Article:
The Multidimensional Integrative Framework

3 Nov 2010 |  for counsellors | by Bill, writer at UK & Ireland Counsellor Directory

In their text Integration in Counselling and Psychotherapy Lapworth and Sills (2010) attempt to show how an integrative framework can grow out of a therapistís defined philosophy and beliefs about human experience.

Lapworth & Sills follow Elton Wilson (1999) in extending Menningerís (1958) Triangle of Insight (Back then, Out there, In here) with a fourth, future dimension (In view), to accommodate solution-focussed approaches where the approach may be future-oriented.

With that framework, the relationship, and the context are considered vital, in the sense that we are defined, and define ourselves in relationship to others, and that context (environmental, social, racial, and cultural) is crucial in shaping our identity and as the frame in which therapy, and the personís life, takes place.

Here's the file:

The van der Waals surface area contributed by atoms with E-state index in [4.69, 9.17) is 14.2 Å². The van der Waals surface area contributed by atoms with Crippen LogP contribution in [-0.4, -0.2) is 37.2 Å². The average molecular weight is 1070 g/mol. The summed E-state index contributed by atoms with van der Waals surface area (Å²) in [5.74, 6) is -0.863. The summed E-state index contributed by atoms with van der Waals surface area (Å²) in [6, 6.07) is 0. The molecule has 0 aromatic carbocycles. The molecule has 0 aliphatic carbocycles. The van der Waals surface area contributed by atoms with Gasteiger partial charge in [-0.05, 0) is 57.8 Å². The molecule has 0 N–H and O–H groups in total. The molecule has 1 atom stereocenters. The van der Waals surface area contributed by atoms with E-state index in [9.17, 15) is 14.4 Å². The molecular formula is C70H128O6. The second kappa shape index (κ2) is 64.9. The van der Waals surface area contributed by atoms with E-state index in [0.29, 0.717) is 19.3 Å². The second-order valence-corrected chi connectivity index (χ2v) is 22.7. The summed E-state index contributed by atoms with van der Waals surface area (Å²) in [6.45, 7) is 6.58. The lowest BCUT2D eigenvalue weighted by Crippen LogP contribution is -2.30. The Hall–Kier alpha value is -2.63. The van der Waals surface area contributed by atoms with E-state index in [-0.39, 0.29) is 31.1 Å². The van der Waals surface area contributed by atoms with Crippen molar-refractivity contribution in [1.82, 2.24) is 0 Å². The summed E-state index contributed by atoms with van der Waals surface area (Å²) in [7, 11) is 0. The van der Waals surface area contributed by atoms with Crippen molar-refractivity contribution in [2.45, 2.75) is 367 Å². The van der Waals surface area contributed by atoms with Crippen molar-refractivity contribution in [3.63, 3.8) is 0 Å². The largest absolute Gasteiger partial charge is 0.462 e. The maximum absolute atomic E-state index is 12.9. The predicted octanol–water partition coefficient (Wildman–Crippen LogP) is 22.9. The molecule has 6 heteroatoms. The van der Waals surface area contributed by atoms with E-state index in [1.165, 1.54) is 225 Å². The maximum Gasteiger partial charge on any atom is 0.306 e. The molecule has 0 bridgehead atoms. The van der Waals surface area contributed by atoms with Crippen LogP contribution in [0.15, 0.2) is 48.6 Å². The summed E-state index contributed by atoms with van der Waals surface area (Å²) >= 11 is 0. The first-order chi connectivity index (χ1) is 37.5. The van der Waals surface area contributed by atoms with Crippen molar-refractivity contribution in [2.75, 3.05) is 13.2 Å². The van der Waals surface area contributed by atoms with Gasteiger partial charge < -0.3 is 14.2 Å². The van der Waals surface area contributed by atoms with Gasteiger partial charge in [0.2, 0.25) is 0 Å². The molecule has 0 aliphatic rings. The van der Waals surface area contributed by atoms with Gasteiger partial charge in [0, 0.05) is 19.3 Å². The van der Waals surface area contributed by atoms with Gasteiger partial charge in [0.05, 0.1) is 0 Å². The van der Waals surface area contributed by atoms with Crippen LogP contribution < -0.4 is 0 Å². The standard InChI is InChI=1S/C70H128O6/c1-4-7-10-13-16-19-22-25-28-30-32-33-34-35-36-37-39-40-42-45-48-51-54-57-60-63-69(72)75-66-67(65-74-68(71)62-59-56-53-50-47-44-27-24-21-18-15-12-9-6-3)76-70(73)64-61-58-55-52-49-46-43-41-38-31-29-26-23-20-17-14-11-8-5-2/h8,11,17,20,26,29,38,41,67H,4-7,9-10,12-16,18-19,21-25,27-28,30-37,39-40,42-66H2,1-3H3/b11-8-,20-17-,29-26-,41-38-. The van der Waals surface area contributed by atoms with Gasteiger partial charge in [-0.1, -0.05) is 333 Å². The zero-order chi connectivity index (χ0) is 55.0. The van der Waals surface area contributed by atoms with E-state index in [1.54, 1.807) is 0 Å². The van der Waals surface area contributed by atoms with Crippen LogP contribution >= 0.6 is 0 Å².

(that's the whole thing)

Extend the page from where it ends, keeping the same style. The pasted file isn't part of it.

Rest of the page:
At the centre of the framework diagram is the notion of self, with the needs of self which, through therapy the practitioner is aiming to help the client to satisfy. The five sides of the centre element then represent the five ways in which self-needs may be expressed and satisfied (behavioural, physiological, affective, spiritual and cognitive).

The framework can provide a guiding map which can help to develop an overview that ensures that these interrelated aspects are addressed in therapeutic work.


Lapworth, P & Sills, C (2010). Integration in Counselling and Psychotherapy, 2nd Edition. London: Sage.

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